Legend of Tarzan – A Film Review
Official Film Synopsis: “”It has been years since the man once known as Tarzan (Skarsgård) left the jungles of Africa behind for a gentrified life as John Clayton III, Lord Greystoke, with his beloved wife, Jane (Robbie) at his side.Now, he has been invited back to the Congo to serve as a trade emissary of Parliament, unaware that he is a pawn in a deadly convergence of greed and revenge, masterminded by the Belgian, Captain Leon Rom (Waltz).But those behind the murderous plot have no idea what they are about to unleash.””
We’ve laid witness to dozens of blockbuster films over the years, yet only a fraction of those were worthy, in my opinion, of their smash hit status. Legend of Tarzan happens to be one of those precious gems which rises above the rest in more ways than one. It’s a movie whose storyline flows from scene to scene in grand style and with exquisite finesse. It’s a shame that a prized find such as this has gotten so many negative reviews. Truly undeserving if you ask me.
Brimming with stunning aerials and camera work this film’s worthy of a ‘best cinematography’ and ‘editing’ award nod at the very least; let alone being acknowledged for its ‘visual effects’. Effects presented through their remarkable life-like renderings of the beasts of the jungle. Stunning not merely for how they’re brought to life but as well for their interactions with the other characters. Take the Grizzly Bear of 2015’s ‘The Revenant’ and multiply that by a few dozen. Then you’ll have an inkling as to what you’re in for with this great cinematic adventure. Speaking of film comparisons, Tarzan was everything I’d wished 2016’s ‘the Jungle Book’ to be. Long on believable effects and short on silly slapstick.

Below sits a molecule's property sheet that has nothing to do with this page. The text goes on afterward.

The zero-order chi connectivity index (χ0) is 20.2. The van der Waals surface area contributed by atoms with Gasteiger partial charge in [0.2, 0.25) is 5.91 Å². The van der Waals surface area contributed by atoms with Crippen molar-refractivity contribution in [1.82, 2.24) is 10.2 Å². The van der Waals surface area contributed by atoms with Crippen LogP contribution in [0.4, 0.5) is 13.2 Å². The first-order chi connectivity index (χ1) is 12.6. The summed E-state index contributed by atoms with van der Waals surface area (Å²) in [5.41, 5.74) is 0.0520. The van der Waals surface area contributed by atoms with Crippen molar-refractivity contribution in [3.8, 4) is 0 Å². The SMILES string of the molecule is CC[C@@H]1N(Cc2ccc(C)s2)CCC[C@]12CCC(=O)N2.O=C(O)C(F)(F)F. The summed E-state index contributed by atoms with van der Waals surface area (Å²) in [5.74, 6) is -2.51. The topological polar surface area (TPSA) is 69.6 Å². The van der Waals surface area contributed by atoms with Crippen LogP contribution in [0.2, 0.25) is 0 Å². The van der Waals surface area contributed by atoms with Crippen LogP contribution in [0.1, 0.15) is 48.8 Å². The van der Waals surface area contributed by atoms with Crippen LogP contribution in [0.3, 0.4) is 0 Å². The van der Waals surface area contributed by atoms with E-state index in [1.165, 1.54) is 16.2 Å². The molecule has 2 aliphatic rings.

Now don’t get me wrong. Tarzan wasn’t entirely without its shortcomings. Honestly, this flick won’t be getting any acting nods but darn if they didn’t strike gold with Alexander Skarsgård cast as Tarzan and Christoph Waltz as his antagonist, Leon Rom. Most of all the other characters could just as well have been played by so many other actors. Even Samuel Jackson’s role, from what I could gather, existed only for the occasional comic relief; and I could easily think of a dozen actors who could’ve performed that role just as well if not better.
Speaking of shortcomings: ‘there IS this one gaping hole in the overall logic of the film. Tarzan is presented to us in the beginning as a well-bred upper crust sophisticate after having spent most if not all of his youth in the jungle raised by gorillas. It’s possible, I guess, that there was a considerable amount of time between his having returned to society and the point at which we meet him in the film. Time that is, for his assimilation into civilization and his acquisition of proper speech, manner and understanding. Regardless, it’s something I was more than happy to excuse considering how wonderful the film managed to be by and large. After all, the entire story is a fantasy of sorts. Besides, as I’d mentioned earlier, the direction and the editing from scene to scene worked like magic. The score wasn’t an extraordinary one but it wasn’t half bad either. Stunts performed were at the top of their game. The acting was fine as was the dialogue. All coming together to form one of the year’s best films.
All in all, we enjoyed the Legend of Tarzan immensely and look forward to adding it to our video collection. We’ve no doubt most of you will like it as well considering all the rubbish out there passing as hit material.
Screenplay by Adam Cozad and Craig Brewer
Story by Craig Brewer Adam Cozad
Based on the ‘Tarzan’ stories created by Edgar Rice Burroughs
Alexander Skarsgård : John Clayton / Tarzan
Christoph Waltz : Leon Rom
Samuel L. Jackson : George Washington Williams
Margot Robbie : Jane Clayton
Sidney Ralitsoele : Wasimbu
Osy Ikhile : Kwete